As most Ridley Scott films do, “The Counselor” begs a second viewing for deeper understanding, but to sit through it a second time…I have little defense to offer for it. Take this wise (and free) counsel and leave this Counselor alone.
SCORE: (1.5/5 stars)
Directed by: Jeff Tremaine (Jackass)
Starring: Johnny Knoxville (The Ringer), Jackson Nicoll (Fun Size) and more.
Rating: R for “strong crude and sexual content throughout, language, some graphic nudity and brief drug use.” -imdb
Trailer: Click HERE
Synopsis: “86 year-old Irving Zisman is on a journey across America with the most unlikely companions, his 8 year-old Grandson Billy in “Jackass Presents: Bad Grandpa”. This October, the signature Jackass character Irving Zisman (Johnny Knoxville) and Billy (Jackson Nicholl) will take movie audiences along for the most insane hidden camera road trip ever captured on camera.
Along the way Irving will introduce the young and impressionable Billy to people, places and situations that give new meaning to the term childrearing. The duo will encounter male strippers, disgruntled child beauty pageant contestants (and their equally disgruntled mothers), funeral home mourners, biker bar patrons and a whole lot of unsuspecting citizens.
Real people in unreal situations, making for one really messed up comedy.”
There are rare moments when I will tell someone to listen to Rotten Tomatoes and their scores they give movies. This is NOT one of those moments. Currently scored a 62% on RT, this is one of the proofs that RT is not to be trusted.
Bringing one of my favorite skits from the original Jackass movie to a full-length feature made me curious, but you know what they say about curiosity and the cat. Bad Grandpa is just bad. Mixing prank shenanigans with a narrative story makes this film both annoying, questionable and redundant in (1) realizing that it isn’t real-life scenario, (2) uncertainty whether to take the narrative seriously or not and (3) nothing really happening and, yet, it’s okay…maybe(??).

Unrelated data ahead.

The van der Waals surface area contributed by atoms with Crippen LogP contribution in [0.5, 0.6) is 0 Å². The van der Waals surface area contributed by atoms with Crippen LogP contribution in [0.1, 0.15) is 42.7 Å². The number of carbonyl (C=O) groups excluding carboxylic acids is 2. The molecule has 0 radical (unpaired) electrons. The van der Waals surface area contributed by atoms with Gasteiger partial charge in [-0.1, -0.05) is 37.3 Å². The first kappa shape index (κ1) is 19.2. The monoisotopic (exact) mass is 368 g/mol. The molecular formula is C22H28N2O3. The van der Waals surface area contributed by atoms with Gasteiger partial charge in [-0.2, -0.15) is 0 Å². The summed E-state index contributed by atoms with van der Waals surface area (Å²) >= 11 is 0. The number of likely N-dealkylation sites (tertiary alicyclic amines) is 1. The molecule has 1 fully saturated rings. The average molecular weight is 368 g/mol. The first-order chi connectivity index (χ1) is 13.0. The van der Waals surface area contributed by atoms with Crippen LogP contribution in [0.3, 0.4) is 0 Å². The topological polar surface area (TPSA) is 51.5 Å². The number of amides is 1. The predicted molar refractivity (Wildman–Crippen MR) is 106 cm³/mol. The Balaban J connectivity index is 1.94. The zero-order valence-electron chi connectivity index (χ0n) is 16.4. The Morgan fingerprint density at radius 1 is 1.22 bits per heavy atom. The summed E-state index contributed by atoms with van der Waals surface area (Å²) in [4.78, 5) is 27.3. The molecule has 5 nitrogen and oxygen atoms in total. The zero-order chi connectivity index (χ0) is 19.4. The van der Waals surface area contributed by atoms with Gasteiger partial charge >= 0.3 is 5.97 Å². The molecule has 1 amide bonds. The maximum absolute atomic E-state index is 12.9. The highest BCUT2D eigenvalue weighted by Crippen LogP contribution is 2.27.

I cracked a smile twice in this film (my laugh button wasn’t broken, promise! I wanted to laugh), but sat bored and without laughing as the entire theater of 20-somethings surrounded me with laughter at everything they had already seen in the trailer or in previous Jackass movies. This film ventures to be different but its shallow attempt is far from anything worth recommending. Knoxville and Nicholl do make a good team of prankster preying on innocent unsuspecting bystanders, but the movie, the characters, the comedy, the plot…it’s all stale. Excuse me…it’s all BAD like the grandpa himself.
Expect crude and adult humor. Expect cheap tricks and hidden camera pranks. Expect the audience around you to be laughing and crying out in disgust hungry for more. But expect it to be bad, its story to be bad, its purpose to be bad and its fulfillment of laughter to be bad. Bad Grandpa is Bad. Save your money.
Bad Grandpa (Score: 0.5/5)
(Remember, to read this review of mine and over 250 more, check out THE ARCHIVE of movies I have reviewed anytime. Know before you go…or rent…or buy!)
Thanks for reading! Happy Watching!
–T, The Focused Filmographer
up next: Finally, my delayed final recap of the White Sands International Film Festival!